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3-Minute UX Tips: Wireframe in Content Blocks

Jerry Cao
By Jerry Cao on 10th February, 2016 Updated on 22nd April, 2020

Want to get more out of your wireframing?

Using content blocks before more specific layouts helps you organize your thoughts and prioritize important elements.

Even more basic than boxes and arrows, content blocks allow you designate broader screen areas for certain types of content before making more advanced layout decisions.

Content blocks work especially well for responsive design since it helps you visualize space constraints from the start.

In the free Guide to Interactive Wireframing, Professor Tom Green explains the best process for content wireframing:

  1. Create a content inventory of content items
  2. Create a visual hierarchy from those items
  3. Place the items into a content wireframe according to hierarchy.

Content inventories are a handy document in the early design process. They list what content you want/have, organized by page. You can visit Maadmob for a downloadable template.\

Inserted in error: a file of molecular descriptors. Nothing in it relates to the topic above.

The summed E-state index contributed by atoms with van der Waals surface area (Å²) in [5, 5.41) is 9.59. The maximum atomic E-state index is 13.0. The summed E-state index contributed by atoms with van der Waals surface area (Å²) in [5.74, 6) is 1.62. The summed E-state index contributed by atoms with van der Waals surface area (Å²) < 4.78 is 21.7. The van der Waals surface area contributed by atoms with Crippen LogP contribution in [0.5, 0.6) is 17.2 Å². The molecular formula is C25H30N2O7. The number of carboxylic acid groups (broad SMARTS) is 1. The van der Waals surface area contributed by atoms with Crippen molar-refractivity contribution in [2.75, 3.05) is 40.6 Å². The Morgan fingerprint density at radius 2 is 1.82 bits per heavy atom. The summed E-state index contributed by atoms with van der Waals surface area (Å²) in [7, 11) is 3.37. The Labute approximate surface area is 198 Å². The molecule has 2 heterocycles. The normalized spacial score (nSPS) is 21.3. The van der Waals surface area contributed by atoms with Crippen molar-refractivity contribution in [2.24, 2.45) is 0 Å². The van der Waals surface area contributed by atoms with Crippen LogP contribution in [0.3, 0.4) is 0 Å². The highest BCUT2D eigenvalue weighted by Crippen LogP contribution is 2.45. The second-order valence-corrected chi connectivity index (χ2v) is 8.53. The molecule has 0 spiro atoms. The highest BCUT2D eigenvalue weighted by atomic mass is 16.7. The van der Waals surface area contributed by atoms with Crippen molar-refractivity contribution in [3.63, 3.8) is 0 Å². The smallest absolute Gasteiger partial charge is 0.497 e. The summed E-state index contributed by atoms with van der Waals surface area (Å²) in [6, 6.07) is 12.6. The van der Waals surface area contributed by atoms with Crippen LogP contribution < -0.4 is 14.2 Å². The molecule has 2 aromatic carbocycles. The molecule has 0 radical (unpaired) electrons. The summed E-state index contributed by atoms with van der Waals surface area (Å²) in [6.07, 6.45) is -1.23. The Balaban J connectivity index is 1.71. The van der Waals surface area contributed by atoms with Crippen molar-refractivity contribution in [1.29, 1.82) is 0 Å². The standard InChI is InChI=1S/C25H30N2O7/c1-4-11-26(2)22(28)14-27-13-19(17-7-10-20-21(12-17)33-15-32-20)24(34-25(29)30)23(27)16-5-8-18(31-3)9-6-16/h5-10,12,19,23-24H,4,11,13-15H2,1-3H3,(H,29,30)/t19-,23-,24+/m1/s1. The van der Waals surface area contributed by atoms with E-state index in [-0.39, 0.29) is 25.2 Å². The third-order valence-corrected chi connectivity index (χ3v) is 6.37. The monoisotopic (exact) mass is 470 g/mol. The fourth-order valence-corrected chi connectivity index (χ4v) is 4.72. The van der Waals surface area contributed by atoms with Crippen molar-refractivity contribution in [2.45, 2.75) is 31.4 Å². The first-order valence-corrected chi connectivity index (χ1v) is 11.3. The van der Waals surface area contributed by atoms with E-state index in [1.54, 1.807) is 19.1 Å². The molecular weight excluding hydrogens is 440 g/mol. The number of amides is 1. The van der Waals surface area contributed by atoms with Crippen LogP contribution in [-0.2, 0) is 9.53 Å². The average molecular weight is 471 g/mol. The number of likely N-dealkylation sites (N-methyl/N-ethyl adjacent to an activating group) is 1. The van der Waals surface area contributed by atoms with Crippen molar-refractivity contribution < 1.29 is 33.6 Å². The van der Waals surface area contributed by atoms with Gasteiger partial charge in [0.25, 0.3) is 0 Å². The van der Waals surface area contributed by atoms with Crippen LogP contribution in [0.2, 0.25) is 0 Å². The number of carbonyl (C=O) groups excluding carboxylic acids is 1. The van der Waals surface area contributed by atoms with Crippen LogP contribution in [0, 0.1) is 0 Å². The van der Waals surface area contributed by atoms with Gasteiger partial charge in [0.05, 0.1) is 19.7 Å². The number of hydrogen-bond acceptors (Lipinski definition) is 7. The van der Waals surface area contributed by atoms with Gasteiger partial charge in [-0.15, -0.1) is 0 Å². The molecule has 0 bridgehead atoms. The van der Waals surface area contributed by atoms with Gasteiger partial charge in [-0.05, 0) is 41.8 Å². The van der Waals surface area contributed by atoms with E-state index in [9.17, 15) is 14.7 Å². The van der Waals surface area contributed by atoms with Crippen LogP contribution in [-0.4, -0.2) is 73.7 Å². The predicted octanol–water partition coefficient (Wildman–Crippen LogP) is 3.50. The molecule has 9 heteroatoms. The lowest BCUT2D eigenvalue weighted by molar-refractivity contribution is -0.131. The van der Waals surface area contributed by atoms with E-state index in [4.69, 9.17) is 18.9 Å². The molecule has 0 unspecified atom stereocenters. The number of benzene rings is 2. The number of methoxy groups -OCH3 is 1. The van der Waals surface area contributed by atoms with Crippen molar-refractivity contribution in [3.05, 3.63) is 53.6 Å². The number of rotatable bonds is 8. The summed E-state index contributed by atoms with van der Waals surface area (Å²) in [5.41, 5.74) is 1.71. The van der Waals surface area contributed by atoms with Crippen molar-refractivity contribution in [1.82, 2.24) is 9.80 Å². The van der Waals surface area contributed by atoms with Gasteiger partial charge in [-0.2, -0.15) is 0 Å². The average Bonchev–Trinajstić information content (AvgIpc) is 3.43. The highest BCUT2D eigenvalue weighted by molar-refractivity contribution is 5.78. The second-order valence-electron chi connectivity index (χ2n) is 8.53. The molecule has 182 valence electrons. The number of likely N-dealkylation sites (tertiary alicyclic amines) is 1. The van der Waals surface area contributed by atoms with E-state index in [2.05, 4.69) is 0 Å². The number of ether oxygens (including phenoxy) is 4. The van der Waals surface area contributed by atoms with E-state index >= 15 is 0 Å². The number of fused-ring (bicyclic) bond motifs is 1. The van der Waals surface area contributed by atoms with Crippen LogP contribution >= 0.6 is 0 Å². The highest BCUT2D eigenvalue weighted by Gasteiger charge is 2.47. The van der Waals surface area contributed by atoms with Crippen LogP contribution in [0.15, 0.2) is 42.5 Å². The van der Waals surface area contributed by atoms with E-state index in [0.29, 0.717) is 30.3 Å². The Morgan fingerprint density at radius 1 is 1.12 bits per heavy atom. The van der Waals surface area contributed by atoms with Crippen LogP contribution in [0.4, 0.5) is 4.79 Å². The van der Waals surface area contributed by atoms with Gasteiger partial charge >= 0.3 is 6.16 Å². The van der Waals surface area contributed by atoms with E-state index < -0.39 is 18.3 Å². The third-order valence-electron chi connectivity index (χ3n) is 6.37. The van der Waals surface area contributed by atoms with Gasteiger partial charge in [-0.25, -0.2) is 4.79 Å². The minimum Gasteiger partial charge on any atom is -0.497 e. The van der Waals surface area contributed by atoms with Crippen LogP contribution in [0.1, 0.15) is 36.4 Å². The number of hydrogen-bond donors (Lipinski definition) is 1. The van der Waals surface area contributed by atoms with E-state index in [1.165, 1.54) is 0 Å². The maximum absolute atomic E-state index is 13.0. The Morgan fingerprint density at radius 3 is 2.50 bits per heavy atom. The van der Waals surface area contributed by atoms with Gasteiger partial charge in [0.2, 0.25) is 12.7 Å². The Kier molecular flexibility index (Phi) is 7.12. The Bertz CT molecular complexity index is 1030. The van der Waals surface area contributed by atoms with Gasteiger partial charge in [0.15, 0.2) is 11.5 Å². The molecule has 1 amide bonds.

Photo credit: Maadmob

Next, use the content inventory to build a visual hierarchy. Which content is most important? Which do you want your users to notice first?

A helpful trick is to color-code types of content in content blocks.

For example, you can assign all navigation menus and icons as red, and mark them as red content blocks in the wireframes. This is useful for responsive design: if you put the wireframes of different viewports together, you can see at a glance how consistent the views will be.


Photo credit: UXPin

Just like all methods of design, content wireframing benefits from a mobile-first approach. Starting with the smallest screen and then working upwards means adding content blocks to an existing “full” experience.


Photo credit: UXPin

Consider content wireframing as an early starter step. As we all know, content is king, and this method of wireframing embodies that. Anything else is building content around secondary designs.

To learn more about content-first wireframing — including step-by-step instructions and expert techniques — get the free Guide to Interactive Wireframing written by design professor Tom Green.

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